Employment Rules

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HR issues are already among the most pressing faced by managers in China (see here on the talent squeeze and war for talent and retention), but the FT reports even tougher times ahead due to employment contract law and increasing unionization pressures.

The article, written by lawyers at Baker & McKenzie provides the following summary of key provisions of the draft employment law, that was completed in December 2006:

    • ”Fixed-term contracts. Most companies use fixed-term contracts because of the difficulty of terminating employees in China. The December draft limits their use to two terms before an open-term contract must be signed. In addition, employers have to pay severance to employees if fixed-term contracts expire.”

    • ”Training bonds. Many companies try to prevent early resignation by employees they have spent time and money training by requiring minimum periods of service and repayment of all or part of training costs in the event of early resignation. The December draft requires that, for this type of agreement to be enforceable, there must be a minimum training time of one month and it must be full-time, off-the-job training. Thus, employers cannot impose training bonds on distant learning courses or internal training.”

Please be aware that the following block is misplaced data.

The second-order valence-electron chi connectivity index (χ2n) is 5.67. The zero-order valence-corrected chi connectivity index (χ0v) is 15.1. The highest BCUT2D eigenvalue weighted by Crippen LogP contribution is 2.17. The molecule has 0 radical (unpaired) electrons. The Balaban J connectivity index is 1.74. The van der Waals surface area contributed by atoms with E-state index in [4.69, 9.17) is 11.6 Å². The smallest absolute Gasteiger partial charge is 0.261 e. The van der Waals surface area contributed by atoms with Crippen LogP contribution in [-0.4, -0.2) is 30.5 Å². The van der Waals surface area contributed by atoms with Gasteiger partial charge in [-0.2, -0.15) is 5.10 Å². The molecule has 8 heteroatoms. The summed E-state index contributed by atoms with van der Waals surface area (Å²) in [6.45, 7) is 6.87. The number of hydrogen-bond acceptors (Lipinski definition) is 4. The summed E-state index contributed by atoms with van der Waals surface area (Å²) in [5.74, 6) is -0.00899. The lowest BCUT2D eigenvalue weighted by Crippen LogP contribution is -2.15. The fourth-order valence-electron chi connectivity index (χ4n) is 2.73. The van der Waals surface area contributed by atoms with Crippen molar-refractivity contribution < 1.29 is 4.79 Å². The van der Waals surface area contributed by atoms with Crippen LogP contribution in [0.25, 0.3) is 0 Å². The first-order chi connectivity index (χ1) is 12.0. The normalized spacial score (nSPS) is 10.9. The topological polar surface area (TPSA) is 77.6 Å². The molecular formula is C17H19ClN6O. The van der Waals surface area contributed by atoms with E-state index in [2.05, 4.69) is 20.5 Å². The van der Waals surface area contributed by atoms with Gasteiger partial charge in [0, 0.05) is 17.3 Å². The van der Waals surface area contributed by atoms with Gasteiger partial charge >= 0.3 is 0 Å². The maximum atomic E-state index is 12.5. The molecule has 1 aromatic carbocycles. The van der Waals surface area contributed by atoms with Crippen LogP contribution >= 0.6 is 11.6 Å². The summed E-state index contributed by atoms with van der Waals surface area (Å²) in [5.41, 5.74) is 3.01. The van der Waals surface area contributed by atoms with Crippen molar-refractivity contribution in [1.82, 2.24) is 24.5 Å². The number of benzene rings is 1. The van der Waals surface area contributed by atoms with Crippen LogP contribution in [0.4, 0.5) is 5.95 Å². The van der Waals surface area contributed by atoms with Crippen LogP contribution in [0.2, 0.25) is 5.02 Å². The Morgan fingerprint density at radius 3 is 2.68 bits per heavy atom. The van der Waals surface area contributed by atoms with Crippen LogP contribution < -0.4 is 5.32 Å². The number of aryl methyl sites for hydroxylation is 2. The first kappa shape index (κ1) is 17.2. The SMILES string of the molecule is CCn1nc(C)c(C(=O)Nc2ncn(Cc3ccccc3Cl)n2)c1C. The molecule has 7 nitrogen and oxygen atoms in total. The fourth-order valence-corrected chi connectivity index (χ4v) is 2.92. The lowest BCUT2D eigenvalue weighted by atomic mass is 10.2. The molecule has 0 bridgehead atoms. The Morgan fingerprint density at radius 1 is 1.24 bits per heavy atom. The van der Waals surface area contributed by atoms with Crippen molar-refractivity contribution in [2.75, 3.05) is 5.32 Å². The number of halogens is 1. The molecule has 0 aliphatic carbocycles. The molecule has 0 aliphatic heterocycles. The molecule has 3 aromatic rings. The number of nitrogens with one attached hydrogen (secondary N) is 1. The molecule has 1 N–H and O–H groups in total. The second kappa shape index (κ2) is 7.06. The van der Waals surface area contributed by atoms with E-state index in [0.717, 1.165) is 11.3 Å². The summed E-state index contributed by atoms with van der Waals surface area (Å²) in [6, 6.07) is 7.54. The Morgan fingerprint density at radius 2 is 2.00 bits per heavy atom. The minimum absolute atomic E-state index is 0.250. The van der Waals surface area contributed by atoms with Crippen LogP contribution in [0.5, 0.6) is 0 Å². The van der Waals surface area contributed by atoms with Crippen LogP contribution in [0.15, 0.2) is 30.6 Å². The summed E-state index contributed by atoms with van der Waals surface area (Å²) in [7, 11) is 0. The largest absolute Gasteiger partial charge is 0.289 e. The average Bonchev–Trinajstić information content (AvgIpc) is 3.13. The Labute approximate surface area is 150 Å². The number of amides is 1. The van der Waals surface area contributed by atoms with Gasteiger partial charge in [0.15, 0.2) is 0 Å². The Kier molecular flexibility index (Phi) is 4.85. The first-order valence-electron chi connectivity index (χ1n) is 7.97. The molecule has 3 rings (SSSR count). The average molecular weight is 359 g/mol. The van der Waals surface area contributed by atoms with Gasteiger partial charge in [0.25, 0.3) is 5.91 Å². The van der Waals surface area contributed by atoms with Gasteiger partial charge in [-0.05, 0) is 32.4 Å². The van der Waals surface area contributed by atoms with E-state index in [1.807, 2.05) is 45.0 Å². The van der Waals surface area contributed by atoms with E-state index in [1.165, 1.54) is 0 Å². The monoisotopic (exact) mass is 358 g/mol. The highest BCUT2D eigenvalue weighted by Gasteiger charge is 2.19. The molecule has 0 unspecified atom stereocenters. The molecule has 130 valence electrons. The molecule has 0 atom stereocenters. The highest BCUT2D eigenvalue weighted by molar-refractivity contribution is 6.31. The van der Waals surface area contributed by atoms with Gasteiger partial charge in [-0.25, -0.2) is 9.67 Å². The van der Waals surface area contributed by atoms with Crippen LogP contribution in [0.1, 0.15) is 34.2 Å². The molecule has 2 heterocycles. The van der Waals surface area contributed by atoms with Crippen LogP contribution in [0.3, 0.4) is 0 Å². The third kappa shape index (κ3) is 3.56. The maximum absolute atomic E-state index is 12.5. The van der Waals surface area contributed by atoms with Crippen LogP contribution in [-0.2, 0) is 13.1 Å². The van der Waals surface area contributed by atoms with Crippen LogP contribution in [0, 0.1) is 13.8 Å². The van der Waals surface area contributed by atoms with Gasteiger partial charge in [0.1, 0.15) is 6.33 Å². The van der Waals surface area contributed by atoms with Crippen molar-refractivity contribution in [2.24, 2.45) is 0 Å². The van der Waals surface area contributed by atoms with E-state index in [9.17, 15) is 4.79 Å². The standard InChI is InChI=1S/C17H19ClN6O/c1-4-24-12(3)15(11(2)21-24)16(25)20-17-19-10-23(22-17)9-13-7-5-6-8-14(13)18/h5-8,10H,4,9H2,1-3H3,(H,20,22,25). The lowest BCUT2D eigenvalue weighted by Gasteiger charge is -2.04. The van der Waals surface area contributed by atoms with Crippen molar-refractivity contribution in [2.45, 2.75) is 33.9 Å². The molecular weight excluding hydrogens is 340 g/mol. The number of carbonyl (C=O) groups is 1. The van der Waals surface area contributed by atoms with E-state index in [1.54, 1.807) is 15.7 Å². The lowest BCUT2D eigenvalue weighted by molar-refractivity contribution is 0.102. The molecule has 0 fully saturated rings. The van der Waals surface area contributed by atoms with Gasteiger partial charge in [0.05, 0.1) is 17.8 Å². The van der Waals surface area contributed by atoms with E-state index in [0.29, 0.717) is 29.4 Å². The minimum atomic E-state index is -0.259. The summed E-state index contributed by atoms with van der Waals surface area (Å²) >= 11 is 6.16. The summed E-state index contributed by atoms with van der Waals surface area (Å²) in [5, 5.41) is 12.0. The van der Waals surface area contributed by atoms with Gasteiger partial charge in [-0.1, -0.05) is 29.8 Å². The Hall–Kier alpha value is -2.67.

• ”Company rules/Codes of Conduct. Company rules and codes of conduct are important instruments in maintaining discipline in the office and compliance with policies. Under the December draft, unions or employee representatives must be consulted prior to implementation. It is unclear what exact procedures must be followed in order for this consultation requirement is satisfied.”

    • ”Mass lay-offs. Current law does not provide a clear legal basis for mass lay-offs except in extreme circumstances. The December draft allows mass lay-offs but makes these subject to consultations with the union or employee representatives. They will also depend on social selection criteria – for example giving greater protection to employees who are the sole breadwinner in a family. These procedural requirements are triggered if 20 or more employees or 10 per cent or more of the workforce is to be terminated.”

It also points out that, although the provisions do increase the burden on employers in relation to employee rights, there are somewhat toned down compared to the original proposals that were tabled in March and seem to have taken into account some of the feedback that was presented by the business community.

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